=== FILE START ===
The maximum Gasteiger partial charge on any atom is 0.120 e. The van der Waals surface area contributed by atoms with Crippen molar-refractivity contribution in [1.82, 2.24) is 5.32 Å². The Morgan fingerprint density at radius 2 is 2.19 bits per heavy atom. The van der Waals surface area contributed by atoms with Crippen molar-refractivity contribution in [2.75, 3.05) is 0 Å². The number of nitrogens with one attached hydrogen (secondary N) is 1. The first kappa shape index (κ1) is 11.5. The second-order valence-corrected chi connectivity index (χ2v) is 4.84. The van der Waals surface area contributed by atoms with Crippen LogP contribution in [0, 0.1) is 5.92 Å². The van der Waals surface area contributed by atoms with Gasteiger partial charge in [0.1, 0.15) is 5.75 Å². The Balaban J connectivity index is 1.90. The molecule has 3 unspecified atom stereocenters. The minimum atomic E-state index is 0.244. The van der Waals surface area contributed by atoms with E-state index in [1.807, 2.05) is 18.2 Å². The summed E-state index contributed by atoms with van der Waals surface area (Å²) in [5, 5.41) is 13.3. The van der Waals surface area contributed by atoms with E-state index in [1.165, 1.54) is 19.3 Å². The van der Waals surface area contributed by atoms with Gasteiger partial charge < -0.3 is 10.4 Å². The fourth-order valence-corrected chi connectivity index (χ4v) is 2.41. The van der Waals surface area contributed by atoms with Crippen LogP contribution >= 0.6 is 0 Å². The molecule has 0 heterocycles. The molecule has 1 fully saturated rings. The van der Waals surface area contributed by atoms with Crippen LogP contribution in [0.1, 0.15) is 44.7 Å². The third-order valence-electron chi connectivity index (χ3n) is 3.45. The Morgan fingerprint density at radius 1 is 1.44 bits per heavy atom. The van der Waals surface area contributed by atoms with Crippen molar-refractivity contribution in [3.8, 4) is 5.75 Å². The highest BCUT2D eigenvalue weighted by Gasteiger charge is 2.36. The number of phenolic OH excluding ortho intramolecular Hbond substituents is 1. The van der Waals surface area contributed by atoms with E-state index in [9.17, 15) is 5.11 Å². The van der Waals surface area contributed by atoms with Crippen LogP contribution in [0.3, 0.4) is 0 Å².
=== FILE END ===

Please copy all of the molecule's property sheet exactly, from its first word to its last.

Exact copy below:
The maximum Gasteiger partial charge on any atom is 0.120 e. The van der Waals surface area contributed by atoms with Crippen molar-refractivity contribution in [1.82, 2.24) is 5.32 Å². The Morgan fingerprint density at radius 2 is 2.19 bits per heavy atom. The van der Waals surface area contributed by atoms with Crippen molar-refractivity contribution in [2.75, 3.05) is 0 Å². The number of nitrogens with one attached hydrogen (secondary N) is 1. The first kappa shape index (κ1) is 11.5. The second-order valence-corrected chi connectivity index (χ2v) is 4.84. The van der Waals surface area contributed by atoms with Crippen LogP contribution in [0, 0.1) is 5.92 Å². The van der Waals surface area contributed by atoms with Gasteiger partial charge in [0.1, 0.15) is 5.75 Å². The Balaban J connectivity index is 1.90. The molecule has 3 unspecified atom stereocenters. The minimum atomic E-state index is 0.244. The van der Waals surface area contributed by atoms with E-state index in [1.807, 2.05) is 18.2 Å². The summed E-state index contributed by atoms with van der Waals surface area (Å²) in [5, 5.41) is 13.3. The van der Waals surface area contributed by atoms with E-state index in [1.165, 1.54) is 19.3 Å². The van der Waals surface area contributed by atoms with Gasteiger partial charge < -0.3 is 10.4 Å². The fourth-order valence-corrected chi connectivity index (χ4v) is 2.41. The van der Waals surface area contributed by atoms with Crippen LogP contribution >= 0.6 is 0 Å². The molecule has 0 heterocycles. The molecule has 1 fully saturated rings. The van der Waals surface area contributed by atoms with Crippen LogP contribution in [0.1, 0.15) is 44.7 Å². The third-order valence-electron chi connectivity index (χ3n) is 3.45. The Morgan fingerprint density at radius 1 is 1.44 bits per heavy atom. The van der Waals surface area contributed by atoms with Crippen molar-refractivity contribution in [3.8, 4) is 5.75 Å². The highest BCUT2D eigenvalue weighted by Gasteiger charge is 2.36. The number of phenolic OH excluding ortho intramolecular Hbond substituents is 1. The van der Waals surface area contributed by atoms with E-state index in [9.17, 15) is 5.11 Å². The van der Waals surface area contributed by atoms with Crippen LogP contribution in [0.3, 0.4) is 0 Å².